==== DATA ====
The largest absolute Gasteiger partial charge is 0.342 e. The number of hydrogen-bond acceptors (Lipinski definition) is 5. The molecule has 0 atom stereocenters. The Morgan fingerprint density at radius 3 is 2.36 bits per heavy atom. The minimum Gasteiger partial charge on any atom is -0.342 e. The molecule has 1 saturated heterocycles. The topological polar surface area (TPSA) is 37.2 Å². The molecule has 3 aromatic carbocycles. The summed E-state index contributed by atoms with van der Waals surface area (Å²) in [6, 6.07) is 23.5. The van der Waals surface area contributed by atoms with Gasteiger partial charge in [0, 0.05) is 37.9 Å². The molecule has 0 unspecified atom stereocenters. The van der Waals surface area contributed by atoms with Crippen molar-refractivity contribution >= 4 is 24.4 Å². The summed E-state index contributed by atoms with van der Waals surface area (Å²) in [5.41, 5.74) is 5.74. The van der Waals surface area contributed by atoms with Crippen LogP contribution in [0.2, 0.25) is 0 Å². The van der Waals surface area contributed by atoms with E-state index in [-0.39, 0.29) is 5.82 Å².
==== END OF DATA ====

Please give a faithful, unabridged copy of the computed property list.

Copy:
The largest absolute Gasteiger partial charge is 0.342 e. The number of hydrogen-bond acceptors (Lipinski definition) is 5. The molecule has 0 atom stereocenters. The Morgan fingerprint density at radius 3 is 2.36 bits per heavy atom. The minimum Gasteiger partial charge on any atom is -0.342 e. The molecule has 1 saturated heterocycles. The topological polar surface area (TPSA) is 37.2 Å². The molecule has 3 aromatic carbocycles. The summed E-state index contributed by atoms with van der Waals surface area (Å²) in [6, 6.07) is 23.5. The van der Waals surface area contributed by atoms with Gasteiger partial charge in [0, 0.05) is 37.9 Å². The molecule has 0 unspecified atom stereocenters. The van der Waals surface area contributed by atoms with Crippen molar-refractivity contribution >= 4 is 24.4 Å². The summed E-state index contributed by atoms with van der Waals surface area (Å²) in [5.41, 5.74) is 5.74. The van der Waals surface area contributed by atoms with Crippen LogP contribution in [0.2, 0.25) is 0 Å². The van der Waals surface area contributed by atoms with E-state index in [-0.39, 0.29) is 5.82 Å².